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STAGE REVIEW : Bringing New Life to Old Simon Play : A production of 'Last of the Red Hot Lovers' in Woodland Hills taps into the comedy's human underbelly.

August 21, 1992|ROBERT KOEHLER | SPECIAL TO THE TIMES; Robert Koehler writes regularly about theater for The Times

To the listener with the Brighton Beach trilogy or the currently playing "Lost in Yonkers" fresh in mind, Neil Simon has moved so far beyond the facile dialogue war between the sexes of earlier years that the older comedies now sound as if they're from another playwright. In fact, something strange happens when a good, sharp staging of one of the old ones appears--such as director Michael Michetti's production of "Last of the Red Hot Lovers" at the Richard Basehart Playhouse in Woodland Hills.

It sounds--well, if not fresh, then alive, which is something for a comedy about fooling around that's firmly fixed in the late '60s. The proof is in the direction. A bad staging, like last year's at the Tiffany Theatre, can make it seem just dumb and irrelevant.

Right away, though, Charlie Brill's nervously precise Barney Cashman comes off like a man walking in a minefield, which, in a way, he is. This Barney is more of a red-hot gambler than a lover.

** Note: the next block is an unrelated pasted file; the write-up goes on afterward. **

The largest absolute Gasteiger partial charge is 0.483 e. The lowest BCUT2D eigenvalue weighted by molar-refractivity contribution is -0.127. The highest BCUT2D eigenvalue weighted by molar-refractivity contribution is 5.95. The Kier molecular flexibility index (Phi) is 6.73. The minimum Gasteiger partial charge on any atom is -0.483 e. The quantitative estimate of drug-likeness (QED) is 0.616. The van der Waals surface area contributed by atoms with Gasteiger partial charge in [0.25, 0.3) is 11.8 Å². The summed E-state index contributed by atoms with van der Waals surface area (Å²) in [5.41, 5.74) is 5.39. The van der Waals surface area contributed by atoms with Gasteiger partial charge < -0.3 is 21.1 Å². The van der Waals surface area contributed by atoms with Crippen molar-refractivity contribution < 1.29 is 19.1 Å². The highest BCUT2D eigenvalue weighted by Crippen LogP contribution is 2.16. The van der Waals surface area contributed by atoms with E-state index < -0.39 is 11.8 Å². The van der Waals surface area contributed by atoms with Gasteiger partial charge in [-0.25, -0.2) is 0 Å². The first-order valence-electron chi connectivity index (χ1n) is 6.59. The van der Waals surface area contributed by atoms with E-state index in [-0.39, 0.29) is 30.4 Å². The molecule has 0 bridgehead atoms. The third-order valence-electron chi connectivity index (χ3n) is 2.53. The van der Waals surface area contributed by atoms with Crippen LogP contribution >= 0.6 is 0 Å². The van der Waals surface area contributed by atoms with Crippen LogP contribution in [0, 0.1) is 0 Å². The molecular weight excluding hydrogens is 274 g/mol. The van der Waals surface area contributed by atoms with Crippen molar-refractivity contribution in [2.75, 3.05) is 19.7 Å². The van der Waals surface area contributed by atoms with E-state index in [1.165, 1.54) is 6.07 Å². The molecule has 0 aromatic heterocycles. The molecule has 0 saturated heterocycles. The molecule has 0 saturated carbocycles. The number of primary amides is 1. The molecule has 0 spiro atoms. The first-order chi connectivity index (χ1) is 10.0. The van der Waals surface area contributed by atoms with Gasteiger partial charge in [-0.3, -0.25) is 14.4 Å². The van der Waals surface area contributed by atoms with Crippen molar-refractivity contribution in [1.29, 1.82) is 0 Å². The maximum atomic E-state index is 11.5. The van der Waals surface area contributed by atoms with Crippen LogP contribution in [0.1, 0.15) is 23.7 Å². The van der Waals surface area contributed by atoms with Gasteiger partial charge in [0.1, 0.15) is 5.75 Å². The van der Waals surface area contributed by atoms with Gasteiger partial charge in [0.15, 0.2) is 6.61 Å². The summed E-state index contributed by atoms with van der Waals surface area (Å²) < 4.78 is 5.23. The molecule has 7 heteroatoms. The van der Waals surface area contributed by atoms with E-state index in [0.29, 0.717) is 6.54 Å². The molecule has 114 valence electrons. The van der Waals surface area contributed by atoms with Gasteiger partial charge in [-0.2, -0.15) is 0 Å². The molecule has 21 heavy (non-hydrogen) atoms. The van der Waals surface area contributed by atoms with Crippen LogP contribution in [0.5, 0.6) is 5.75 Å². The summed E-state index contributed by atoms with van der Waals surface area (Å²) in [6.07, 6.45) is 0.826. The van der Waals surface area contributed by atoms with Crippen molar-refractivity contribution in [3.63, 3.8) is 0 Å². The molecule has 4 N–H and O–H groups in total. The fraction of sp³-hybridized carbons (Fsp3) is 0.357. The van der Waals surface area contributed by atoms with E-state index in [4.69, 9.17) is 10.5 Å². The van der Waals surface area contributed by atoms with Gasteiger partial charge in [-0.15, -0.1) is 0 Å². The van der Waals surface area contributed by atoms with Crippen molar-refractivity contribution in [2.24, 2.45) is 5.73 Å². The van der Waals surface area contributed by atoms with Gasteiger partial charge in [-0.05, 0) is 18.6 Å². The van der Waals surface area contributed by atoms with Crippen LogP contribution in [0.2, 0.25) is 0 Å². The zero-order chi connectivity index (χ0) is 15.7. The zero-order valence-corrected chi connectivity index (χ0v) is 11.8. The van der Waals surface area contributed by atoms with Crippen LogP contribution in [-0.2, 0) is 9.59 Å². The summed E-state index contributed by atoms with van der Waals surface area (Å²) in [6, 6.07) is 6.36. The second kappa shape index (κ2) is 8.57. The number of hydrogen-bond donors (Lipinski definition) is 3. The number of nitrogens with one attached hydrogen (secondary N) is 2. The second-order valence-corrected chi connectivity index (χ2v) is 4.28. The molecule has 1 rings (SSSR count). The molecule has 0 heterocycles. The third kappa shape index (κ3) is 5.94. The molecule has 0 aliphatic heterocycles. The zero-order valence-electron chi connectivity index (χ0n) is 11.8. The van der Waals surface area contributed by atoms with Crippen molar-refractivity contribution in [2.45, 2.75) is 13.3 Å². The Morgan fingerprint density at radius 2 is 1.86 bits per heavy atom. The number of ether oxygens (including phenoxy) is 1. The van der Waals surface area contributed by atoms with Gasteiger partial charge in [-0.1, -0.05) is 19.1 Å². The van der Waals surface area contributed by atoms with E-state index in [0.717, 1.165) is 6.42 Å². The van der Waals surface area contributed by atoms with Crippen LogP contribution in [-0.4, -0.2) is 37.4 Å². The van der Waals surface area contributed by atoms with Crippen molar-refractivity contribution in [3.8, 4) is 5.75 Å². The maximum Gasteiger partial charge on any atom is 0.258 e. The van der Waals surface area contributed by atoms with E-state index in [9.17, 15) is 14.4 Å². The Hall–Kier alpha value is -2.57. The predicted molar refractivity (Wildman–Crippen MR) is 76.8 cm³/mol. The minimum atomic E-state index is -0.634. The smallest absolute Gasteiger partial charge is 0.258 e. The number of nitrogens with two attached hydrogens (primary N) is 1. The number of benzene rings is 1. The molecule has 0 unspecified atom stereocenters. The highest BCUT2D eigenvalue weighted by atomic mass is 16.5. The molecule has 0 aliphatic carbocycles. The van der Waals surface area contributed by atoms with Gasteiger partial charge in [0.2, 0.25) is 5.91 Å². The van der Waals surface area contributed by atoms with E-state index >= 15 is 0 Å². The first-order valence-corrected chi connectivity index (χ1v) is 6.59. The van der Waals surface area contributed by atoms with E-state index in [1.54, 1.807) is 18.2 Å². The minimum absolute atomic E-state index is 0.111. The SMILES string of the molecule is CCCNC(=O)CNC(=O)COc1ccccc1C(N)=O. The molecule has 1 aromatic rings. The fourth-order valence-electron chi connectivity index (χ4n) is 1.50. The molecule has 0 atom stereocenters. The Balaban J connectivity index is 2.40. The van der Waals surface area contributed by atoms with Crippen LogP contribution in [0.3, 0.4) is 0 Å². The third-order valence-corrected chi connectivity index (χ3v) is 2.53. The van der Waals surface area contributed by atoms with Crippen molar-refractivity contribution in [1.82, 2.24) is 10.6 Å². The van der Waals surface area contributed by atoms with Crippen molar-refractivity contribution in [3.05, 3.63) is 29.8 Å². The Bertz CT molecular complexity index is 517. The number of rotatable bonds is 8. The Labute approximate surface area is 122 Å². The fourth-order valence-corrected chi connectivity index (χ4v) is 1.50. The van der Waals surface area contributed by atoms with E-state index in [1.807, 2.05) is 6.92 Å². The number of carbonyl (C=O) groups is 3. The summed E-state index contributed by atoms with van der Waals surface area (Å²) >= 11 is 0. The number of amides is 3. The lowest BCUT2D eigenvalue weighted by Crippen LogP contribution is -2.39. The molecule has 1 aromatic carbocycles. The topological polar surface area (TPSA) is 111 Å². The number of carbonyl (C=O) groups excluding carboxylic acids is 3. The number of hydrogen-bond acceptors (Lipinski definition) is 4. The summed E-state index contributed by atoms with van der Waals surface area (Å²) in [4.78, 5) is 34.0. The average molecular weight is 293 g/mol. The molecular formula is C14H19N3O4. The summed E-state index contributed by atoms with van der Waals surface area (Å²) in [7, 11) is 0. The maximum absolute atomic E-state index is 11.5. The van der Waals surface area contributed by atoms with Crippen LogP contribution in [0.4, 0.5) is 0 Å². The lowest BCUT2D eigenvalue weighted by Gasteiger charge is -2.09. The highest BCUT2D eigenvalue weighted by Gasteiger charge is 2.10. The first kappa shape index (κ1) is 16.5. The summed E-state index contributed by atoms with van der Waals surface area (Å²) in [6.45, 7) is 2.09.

Of course, that's part of Simon's joke. In the era of free love and plentiful pot, Barney the married man's elaborate stratagems to shack up with a woman in his mother's apartment reward him with no love and just a little pot. But Michetti has managed to insinuate something more than another joke. There's the lingering worry that Barney's wife or mother might walk in on him when he's with brazen Elaine (Lena Harris), ditsy Bobbi (Teresa Ganzel) or depressed Jeanette (Mitzi McCall).

The actresses always make sure these women aren't bimbos, but rather that they have much in common with Barney, especially the need to have a few thrills to break up humdrum lives. Only Elaine is fearless, which is why the opening scene is by far the most superficial, an easy role reversal with the aggressive gal and shy guy. Harris is securely cool, but Brill plays up the shyness so much he swallows his lines.

After this, the comedy settles in very nicely. Ganzel conjures up a young Goldie Hawn, so out of it that she probably believes she really played in a beach movie based on "Wuthering Heights." McCall's Jeanette has dug herself into such a deep emotional hole that now she doesn't want to crawl out.

In other words, this is a version of "Red Hot Lovers" that taps into the comedy's human underbelly, with Brill displaying plenty of charming, middle-aged vulnerability. He's helped in this regard by John Beckman's well-observed set (though not by Dana Kilgore's overly bright lights), which suggests that Barney is really out of his territory in his mom's shipshape place. Michetti adds comic weight to this, with the stagehand dressed as Mom.

Where and When

What: "Last of the Red Hot Lovers."

Location: Richard Basehart Playhouse, 21028-B Victory Blvd., Woodland Hills.

Hours: 8 p.m. Fridays and Saturdays, 2 p.m. Sundays, indefinitely.

Price: $12-$15.

Call: (818) 704-1845.

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